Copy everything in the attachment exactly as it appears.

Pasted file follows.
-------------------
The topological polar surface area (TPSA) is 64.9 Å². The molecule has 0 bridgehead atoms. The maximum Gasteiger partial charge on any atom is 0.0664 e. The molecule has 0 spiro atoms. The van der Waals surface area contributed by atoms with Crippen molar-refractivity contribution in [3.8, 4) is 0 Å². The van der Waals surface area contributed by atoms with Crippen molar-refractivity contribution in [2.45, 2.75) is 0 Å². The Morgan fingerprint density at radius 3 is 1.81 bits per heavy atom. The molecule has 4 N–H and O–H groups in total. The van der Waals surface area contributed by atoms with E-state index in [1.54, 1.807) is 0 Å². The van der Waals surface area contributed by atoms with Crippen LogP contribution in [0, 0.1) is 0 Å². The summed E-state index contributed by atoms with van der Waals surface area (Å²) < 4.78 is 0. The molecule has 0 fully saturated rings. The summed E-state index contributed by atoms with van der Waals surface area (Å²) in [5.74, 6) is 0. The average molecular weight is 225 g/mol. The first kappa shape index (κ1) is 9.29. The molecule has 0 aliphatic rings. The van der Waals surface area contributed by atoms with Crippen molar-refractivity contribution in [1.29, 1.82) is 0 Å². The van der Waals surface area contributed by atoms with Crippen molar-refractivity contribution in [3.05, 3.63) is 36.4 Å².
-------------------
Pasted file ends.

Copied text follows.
The topological polar surface area (TPSA) is 64.9 Å². The molecule has 0 bridgehead atoms. The maximum Gasteiger partial charge on any atom is 0.0664 e. The molecule has 0 spiro atoms. The van der Waals surface area contributed by atoms with Crippen molar-refractivity contribution in [3.8, 4) is 0 Å². The van der Waals surface area contributed by atoms with Crippen molar-refractivity contribution in [2.45, 2.75) is 0 Å². The Morgan fingerprint density at radius 3 is 1.81 bits per heavy atom. The molecule has 4 N–H and O–H groups in total. The van der Waals surface area contributed by atoms with E-state index in [1.54, 1.807) is 0 Å². The van der Waals surface area contributed by atoms with Crippen LogP contribution in [0, 0.1) is 0 Å². The summed E-state index contributed by atoms with van der Waals surface area (Å²) < 4.78 is 0. The molecule has 0 fully saturated rings. The summed E-state index contributed by atoms with van der Waals surface area (Å²) in [5.74, 6) is 0. The average molecular weight is 225 g/mol. The first kappa shape index (κ1) is 9.29. The molecule has 0 aliphatic rings. The van der Waals surface area contributed by atoms with Crippen molar-refractivity contribution in [1.29, 1.82) is 0 Å². The van der Waals surface area contributed by atoms with Crippen molar-refractivity contribution in [3.05, 3.63) is 36.4 Å².